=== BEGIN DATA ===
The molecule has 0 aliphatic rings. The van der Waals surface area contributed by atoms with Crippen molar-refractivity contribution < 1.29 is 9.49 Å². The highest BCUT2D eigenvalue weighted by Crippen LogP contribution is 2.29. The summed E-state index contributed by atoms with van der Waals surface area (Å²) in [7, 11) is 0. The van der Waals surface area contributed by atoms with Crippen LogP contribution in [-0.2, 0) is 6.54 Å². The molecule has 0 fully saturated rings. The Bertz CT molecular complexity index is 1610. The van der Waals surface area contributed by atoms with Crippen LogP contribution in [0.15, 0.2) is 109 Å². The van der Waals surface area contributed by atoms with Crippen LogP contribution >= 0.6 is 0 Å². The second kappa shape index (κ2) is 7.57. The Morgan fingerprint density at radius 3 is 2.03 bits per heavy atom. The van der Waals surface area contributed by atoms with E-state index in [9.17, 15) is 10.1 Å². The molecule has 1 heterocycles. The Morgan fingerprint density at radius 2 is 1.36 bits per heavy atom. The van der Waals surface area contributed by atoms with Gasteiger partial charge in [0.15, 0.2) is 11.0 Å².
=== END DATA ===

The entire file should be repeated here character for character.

The molecule has 0 aliphatic rings. The van der Waals surface area contributed by atoms with Crippen molar-refractivity contribution < 1.29 is 9.49 Å². The highest BCUT2D eigenvalue weighted by Crippen LogP contribution is 2.29. The summed E-state index contributed by atoms with van der Waals surface area (Å²) in [7, 11) is 0. The van der Waals surface area contributed by atoms with Crippen LogP contribution in [-0.2, 0) is 6.54 Å². The molecule has 0 fully saturated rings. The Bertz CT molecular complexity index is 1610. The van der Waals surface area contributed by atoms with Crippen LogP contribution in [0.15, 0.2) is 109 Å². The van der Waals surface area contributed by atoms with Crippen LogP contribution >= 0.6 is 0 Å². The second kappa shape index (κ2) is 7.57. The Morgan fingerprint density at radius 3 is 2.03 bits per heavy atom. The van der Waals surface area contributed by atoms with E-state index in [9.17, 15) is 10.1 Å². The molecule has 1 heterocycles. The Morgan fingerprint density at radius 2 is 1.36 bits per heavy atom. The van der Waals surface area contributed by atoms with Gasteiger partial charge in [0.15, 0.2) is 11.0 Å².